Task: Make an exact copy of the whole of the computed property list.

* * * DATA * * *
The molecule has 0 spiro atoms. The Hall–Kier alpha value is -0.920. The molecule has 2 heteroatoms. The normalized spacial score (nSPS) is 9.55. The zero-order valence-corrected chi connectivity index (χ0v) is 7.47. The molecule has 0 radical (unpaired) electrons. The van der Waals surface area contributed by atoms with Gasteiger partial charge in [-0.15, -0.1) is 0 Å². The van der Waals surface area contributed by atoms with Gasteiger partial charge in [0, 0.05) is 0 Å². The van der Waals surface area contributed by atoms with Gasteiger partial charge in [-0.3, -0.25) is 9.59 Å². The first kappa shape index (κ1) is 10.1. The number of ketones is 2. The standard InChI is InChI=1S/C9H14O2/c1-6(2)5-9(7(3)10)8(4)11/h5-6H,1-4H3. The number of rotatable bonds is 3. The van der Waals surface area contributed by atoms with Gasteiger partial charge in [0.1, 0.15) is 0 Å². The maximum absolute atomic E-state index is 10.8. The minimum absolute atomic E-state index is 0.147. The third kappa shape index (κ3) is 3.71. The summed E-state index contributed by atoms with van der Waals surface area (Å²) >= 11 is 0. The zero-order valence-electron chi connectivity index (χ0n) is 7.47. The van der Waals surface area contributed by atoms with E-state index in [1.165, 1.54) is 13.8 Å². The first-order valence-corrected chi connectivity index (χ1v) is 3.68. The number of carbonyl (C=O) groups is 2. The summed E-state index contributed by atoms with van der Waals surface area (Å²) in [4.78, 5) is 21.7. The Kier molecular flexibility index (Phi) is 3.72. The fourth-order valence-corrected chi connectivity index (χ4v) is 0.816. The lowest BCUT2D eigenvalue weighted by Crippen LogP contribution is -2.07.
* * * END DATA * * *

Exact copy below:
The molecule has 0 spiro atoms. The Hall–Kier alpha value is -0.920. The molecule has 2 heteroatoms. The normalized spacial score (nSPS) is 9.55. The zero-order valence-corrected chi connectivity index (χ0v) is 7.47. The molecule has 0 radical (unpaired) electrons. The van der Waals surface area contributed by atoms with Gasteiger partial charge in [-0.15, -0.1) is 0 Å². The van der Waals surface area contributed by atoms with Gasteiger partial charge in [0, 0.05) is 0 Å². The van der Waals surface area contributed by atoms with Gasteiger partial charge in [-0.3, -0.25) is 9.59 Å². The first kappa shape index (κ1) is 10.1. The number of ketones is 2. The standard InChI is InChI=1S/C9H14O2/c1-6(2)5-9(7(3)10)8(4)11/h5-6H,1-4H3. The number of rotatable bonds is 3. The van der Waals surface area contributed by atoms with Gasteiger partial charge in [0.1, 0.15) is 0 Å². The maximum absolute atomic E-state index is 10.8. The minimum absolute atomic E-state index is 0.147. The third kappa shape index (κ3) is 3.71. The summed E-state index contributed by atoms with van der Waals surface area (Å²) >= 11 is 0. The zero-order valence-electron chi connectivity index (χ0n) is 7.47. The van der Waals surface area contributed by atoms with E-state index in [1.165, 1.54) is 13.8 Å². The first-order valence-corrected chi connectivity index (χ1v) is 3.68. The number of carbonyl (C=O) groups is 2. The summed E-state index contributed by atoms with van der Waals surface area (Å²) in [4.78, 5) is 21.7. The Kier molecular flexibility index (Phi) is 3.72. The fourth-order valence-corrected chi connectivity index (χ4v) is 0.816. The lowest BCUT2D eigenvalue weighted by Crippen LogP contribution is -2.07.